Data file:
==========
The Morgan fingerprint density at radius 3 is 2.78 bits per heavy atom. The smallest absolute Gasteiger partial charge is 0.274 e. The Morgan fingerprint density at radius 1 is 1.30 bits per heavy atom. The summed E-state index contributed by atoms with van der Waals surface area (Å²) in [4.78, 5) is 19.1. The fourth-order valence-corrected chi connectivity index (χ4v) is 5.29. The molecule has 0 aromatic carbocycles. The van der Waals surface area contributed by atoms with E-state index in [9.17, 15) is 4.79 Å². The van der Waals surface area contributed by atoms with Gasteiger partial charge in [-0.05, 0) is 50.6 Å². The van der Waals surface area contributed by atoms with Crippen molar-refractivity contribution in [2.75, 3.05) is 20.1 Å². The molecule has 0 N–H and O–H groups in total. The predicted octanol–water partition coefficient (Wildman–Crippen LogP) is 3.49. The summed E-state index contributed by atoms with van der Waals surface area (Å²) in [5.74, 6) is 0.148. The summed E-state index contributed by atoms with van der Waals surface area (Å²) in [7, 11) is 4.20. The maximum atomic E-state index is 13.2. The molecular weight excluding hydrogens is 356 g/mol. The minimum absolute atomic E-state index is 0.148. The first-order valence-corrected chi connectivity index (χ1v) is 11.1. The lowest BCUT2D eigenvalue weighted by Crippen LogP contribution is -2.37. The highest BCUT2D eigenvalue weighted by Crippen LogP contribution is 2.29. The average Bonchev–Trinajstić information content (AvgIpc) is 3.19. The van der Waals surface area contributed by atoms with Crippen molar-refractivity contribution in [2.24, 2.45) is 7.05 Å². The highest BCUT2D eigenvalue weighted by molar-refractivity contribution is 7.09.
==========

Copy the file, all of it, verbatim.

The Morgan fingerprint density at radius 3 is 2.78 bits per heavy atom. The smallest absolute Gasteiger partial charge is 0.274 e. The Morgan fingerprint density at radius 1 is 1.30 bits per heavy atom. The summed E-state index contributed by atoms with van der Waals surface area (Å²) in [4.78, 5) is 19.1. The fourth-order valence-corrected chi connectivity index (χ4v) is 5.29. The molecule has 0 aromatic carbocycles. The van der Waals surface area contributed by atoms with E-state index in [9.17, 15) is 4.79 Å². The van der Waals surface area contributed by atoms with Gasteiger partial charge in [-0.05, 0) is 50.6 Å². The van der Waals surface area contributed by atoms with Crippen molar-refractivity contribution in [2.75, 3.05) is 20.1 Å². The molecule has 0 N–H and O–H groups in total. The predicted octanol–water partition coefficient (Wildman–Crippen LogP) is 3.49. The summed E-state index contributed by atoms with van der Waals surface area (Å²) in [5.74, 6) is 0.148. The summed E-state index contributed by atoms with van der Waals surface area (Å²) in [7, 11) is 4.20. The maximum atomic E-state index is 13.2. The molecular weight excluding hydrogens is 356 g/mol. The minimum absolute atomic E-state index is 0.148. The first-order valence-corrected chi connectivity index (χ1v) is 11.1. The lowest BCUT2D eigenvalue weighted by Crippen LogP contribution is -2.37. The highest BCUT2D eigenvalue weighted by Crippen LogP contribution is 2.29. The average Bonchev–Trinajstić information content (AvgIpc) is 3.19. The van der Waals surface area contributed by atoms with Crippen molar-refractivity contribution in [2.24, 2.45) is 7.05 Å². The highest BCUT2D eigenvalue weighted by molar-refractivity contribution is 7.09.